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Winding Oak's Bookology Magazine

Cook-A-Doodle-Do!

Cook+A+Doodle+Do-260-pixI’ve got dessert on my mind—berry shortcake, to be precise. I’ve already done the strawberry shortcake during strawberry season. My raspberry bushes are producing at a rate that might call for shortcake in the near future, however. And whenever I make shortcake—or even think of it—I think of Cook-a-doodle-doo by Janet Stevens and Susan Stevens Crummel (who are sisters, I believe).

This book was An Extreme Favorite at our house through two kids—one who was already on the older end of picture books when it came out. Why the popularity? Quite simply: It’s hilarious. And sweet (no pun intended). But mostly hilarious.

Big Brown Rooster is in need of a change—no more chicken feed! No more pecking about! He remembers that his very famous great-grandmother, The Little Red Hen, penned a cookbook: The Joy of Cooking Alone by L.R. Hen. Once he finds it, he realizes his great granny cooked far more than loaves of bread. And he is hungry for the strawberry shortcake featured in the middle of the book.

Like his Great-Granny before him, Big Brown Rooster is surrounded by unhelpful friends. Dog, Cat, and Goose each take their potshots at Big Brown Rooster, but he is undeterred. He ties on his apron, ready to cook all alone, only to find three new friends: Turtle, Iguana, and Pot-bellied Pig.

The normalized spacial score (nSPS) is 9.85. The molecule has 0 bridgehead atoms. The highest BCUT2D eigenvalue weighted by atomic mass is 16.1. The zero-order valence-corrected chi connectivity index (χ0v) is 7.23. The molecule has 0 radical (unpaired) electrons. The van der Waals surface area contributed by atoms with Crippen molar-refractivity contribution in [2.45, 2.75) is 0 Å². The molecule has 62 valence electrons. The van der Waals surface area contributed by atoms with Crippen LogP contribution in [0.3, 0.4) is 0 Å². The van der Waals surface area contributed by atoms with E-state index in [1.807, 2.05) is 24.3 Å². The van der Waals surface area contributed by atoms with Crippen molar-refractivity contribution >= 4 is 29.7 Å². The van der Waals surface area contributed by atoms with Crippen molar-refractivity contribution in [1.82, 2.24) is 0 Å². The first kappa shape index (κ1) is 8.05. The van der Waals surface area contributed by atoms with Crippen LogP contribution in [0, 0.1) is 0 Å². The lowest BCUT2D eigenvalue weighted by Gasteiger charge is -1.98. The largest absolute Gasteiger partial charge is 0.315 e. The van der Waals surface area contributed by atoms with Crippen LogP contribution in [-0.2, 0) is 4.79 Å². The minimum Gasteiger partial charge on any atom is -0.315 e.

“Do you three know anything about cooking?” Rooster asked.

“I can read recipes!” said Turtle.

“I can get stuff!” said Iguana.

“I can taste!” said Pig. “I am expert at tasting.”

And so the team members don hats—an apron tied around Big Brown Rooster’s head, a towel around Pig’s head, an oven mitt for Iguana, and a small pot worn baseball cap-like for turtle. The illustrations are sweet and hysterical at the same time. The mix-ups and misunderstandings are on the level of the Three Stooges crossed with Amelia Bedelia. But detailed sidebars guide a home/kid cook through the correct steps. What the friends lack in experience and skill, they make up for in exuberance and excitement—so, very much like baking with children, actually.

It’s astounding when you see what they go through, but they create a beautiful (if slightly leaning) tower of strawberry shortcake. It’s only when they try to move it to the table to enjoy together that things…slip away from them. Pot-bellied Pig takes his turn—he’s the expert taster, and positively unflummoxed by shortcake being smeared across the floor. In split second—not even a page turn—the strawberry shortcake is gone.

It is then that the previously amiable friends start to lose it. Names are called and threats are intimated (plump juicy roast pig, iguana pie, turtle soup etc.)

But wise Rooster takes command. “It doesn’t matter,” he says. “The first shortcake was just for practice.”

And so they make another. The three friends—Iguana, Pig, and Turtle—volunteer to help again, and it’s quick work the second time around. The last spread features a party of friends—including the nay-saying Dog, Cat and Goose!—enjoying strawberry shortcake. The last page features Great-Granny’s recipe for Magnificent Strawberry Shortcake.

I think I’ll make some tonight!

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